... you know what, that'd make a pretty good supervillain backstory. Mass anthrax poisoning to get his son into Harvard. Why has no-one thought of this?!

    2. What makes you think I haven't thought of that? I got into college, didn't I? :)

  3. Oh jeeze. I'm with cUXK4IIcg9b47Xi1xnOW__aRXGLe7A.E9ng; we're all screwed. (Kidding, kidding. I actually think this is a great perspective and a very smart post. Looking forward to part dos.)

    1. It's gonna be all right, Annie! We're good enough, we're smart enough, and doggone it, if we play our cards right, Ben will say nice things about us when he does his first interview with the Today Show!

  4. This is so true.
    I was actually hoping that with self-publishing, traditional publishers would consider taking more risks. Self-pudding gave readers a shelf away from the norm and things trad pudders would have turned down were eventually picked up.
    But then self -pubbing boomed and I dunno, everything seems like a risk now! Still, I think it would be great if books outside what's classed as safe and conventional were pushed and marketed a bit more. I know it's a financial risk and that's a shame but playing it safe means readers and bookshops will find themselves over saturated with the same genres and themes and so on.
    Like with 50 shades, that was practically a self-pubbed project and then trads got hold of it, marketed like crazy and then erotica boomed. Erotica was now in, everyone's looking for erotica...and then everyone is tired of erotica (commercially speaking). It's a shame things work like that but at the same time it's great because you get people like Suzanne Collins who wrote the Hunger Games ages ago and then suddenly things worked out fantastically for her when dystopians were in. But as with 50, now dystopians are considered "dead".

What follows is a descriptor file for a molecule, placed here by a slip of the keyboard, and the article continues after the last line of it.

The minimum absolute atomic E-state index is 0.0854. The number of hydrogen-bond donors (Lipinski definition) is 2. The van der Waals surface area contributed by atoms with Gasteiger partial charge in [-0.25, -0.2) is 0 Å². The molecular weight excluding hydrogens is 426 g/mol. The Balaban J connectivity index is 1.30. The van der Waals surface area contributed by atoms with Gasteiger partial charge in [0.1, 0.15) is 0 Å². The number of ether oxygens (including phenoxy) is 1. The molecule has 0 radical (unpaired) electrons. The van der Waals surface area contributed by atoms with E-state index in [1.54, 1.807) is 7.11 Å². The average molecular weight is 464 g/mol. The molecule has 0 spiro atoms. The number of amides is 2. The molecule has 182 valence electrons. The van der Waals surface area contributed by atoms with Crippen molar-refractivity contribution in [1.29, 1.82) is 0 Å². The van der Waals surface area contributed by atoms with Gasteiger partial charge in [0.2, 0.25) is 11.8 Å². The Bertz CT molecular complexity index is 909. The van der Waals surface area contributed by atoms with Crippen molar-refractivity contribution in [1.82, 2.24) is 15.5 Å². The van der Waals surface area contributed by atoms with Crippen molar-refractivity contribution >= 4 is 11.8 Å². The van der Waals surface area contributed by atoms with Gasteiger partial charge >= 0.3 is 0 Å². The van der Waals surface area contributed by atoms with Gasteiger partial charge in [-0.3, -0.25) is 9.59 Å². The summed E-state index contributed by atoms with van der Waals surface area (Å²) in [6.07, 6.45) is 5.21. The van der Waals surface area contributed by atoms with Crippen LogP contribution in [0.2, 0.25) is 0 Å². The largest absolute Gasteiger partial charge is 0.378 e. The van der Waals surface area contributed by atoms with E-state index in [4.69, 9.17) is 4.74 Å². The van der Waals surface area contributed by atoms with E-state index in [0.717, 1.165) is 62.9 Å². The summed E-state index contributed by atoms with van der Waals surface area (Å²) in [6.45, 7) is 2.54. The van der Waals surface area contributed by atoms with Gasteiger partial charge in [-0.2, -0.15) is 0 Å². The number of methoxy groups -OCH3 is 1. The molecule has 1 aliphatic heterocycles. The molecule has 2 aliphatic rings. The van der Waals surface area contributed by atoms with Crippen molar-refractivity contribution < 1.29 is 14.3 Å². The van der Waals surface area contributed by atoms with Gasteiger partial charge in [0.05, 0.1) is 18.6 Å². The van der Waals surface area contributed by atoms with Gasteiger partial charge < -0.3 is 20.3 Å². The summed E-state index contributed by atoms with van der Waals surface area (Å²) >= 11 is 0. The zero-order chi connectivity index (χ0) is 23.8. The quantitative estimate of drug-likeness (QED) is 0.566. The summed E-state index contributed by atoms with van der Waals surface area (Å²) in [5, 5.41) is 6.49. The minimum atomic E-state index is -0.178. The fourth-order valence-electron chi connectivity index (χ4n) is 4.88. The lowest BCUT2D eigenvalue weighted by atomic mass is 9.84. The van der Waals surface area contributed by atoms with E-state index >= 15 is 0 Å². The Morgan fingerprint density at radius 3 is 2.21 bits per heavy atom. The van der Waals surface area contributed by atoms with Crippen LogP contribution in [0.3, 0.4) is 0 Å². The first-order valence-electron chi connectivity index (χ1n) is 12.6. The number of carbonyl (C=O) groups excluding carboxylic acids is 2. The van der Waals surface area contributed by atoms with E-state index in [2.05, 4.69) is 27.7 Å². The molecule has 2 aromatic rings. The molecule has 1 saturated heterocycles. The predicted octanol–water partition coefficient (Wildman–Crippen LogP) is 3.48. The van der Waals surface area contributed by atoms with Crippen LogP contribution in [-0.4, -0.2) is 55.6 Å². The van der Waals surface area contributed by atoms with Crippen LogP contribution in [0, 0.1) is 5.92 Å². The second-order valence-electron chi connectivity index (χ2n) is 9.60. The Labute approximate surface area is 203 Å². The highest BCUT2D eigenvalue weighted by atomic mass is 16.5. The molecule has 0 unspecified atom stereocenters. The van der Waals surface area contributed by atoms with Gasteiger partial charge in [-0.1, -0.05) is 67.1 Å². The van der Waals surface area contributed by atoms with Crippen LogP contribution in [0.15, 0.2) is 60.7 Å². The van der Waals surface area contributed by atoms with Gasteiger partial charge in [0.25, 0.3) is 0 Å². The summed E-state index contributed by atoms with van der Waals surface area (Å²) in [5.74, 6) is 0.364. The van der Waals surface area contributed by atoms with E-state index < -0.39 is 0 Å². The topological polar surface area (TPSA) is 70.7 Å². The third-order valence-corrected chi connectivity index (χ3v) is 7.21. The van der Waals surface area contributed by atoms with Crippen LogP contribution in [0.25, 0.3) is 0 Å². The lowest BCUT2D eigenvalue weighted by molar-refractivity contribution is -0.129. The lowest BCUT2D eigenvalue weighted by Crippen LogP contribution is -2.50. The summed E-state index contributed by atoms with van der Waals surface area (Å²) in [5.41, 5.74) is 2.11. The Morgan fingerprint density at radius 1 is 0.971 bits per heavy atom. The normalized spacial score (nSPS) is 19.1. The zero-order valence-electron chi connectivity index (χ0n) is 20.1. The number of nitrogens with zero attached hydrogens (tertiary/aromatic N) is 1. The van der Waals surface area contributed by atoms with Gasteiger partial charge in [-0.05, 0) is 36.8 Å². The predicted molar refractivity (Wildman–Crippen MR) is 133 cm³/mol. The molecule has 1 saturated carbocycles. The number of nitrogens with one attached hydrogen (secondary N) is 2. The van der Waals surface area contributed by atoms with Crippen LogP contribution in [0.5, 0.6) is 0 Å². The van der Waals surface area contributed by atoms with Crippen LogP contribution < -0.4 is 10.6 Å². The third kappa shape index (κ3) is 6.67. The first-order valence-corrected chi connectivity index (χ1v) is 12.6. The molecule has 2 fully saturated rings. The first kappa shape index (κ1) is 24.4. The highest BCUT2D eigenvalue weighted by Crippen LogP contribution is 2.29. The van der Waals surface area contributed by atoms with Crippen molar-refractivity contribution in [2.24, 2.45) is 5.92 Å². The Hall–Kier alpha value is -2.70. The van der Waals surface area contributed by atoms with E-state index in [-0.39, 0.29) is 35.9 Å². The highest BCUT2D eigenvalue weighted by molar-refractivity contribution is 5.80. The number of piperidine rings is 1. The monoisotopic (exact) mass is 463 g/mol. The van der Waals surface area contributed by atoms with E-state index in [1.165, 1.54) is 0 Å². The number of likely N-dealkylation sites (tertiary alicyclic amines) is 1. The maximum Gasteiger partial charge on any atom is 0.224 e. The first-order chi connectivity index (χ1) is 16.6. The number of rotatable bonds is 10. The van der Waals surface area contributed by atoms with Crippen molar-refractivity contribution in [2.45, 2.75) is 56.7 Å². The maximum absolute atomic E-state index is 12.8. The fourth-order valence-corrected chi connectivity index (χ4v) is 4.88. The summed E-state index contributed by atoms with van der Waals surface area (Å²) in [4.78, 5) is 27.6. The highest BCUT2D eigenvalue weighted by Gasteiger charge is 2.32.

Why do trads genre binge like this?

    The same can be said for college (uni in the UK). Some subjects are binged on like english and psychology and then so many graduate and then are at war with one another so they have to then better themselves and do a masters or a doctorate (because that's what makes you special and puts you above the others).

    Before you know it you're 28 years old, qualified and have probably lost your love for the subject after jumping through all those hoops. And now you have a jaded psychologist or an english teacher who hates teaching it. *shiver*

    When you tell people they HAVE to do something in THIS PARTICULAR WAY in order to get somewhere, you don't just create a rat race with far too many people competing for the same thing, you create something that overwhelms everything else and crushes diversity and choice.

    So yeah, I pretty mush agree with cUXK4IIcg9b47Xi1xnOW__aRXGLe7A.E9ng, let's stop stifling kids and writers and start opening some new doors! There could be greatness behind any one of them...

    1. Oh, you are SO right, ma'am. This part, right here--

      When you tell people they HAVE to do something in THIS PARTICULAR WAY in order to get somewhere, you don't just create a rat race with far too many people competing for the same thing, you create something that overwhelms everything else and crushes diversity and choice.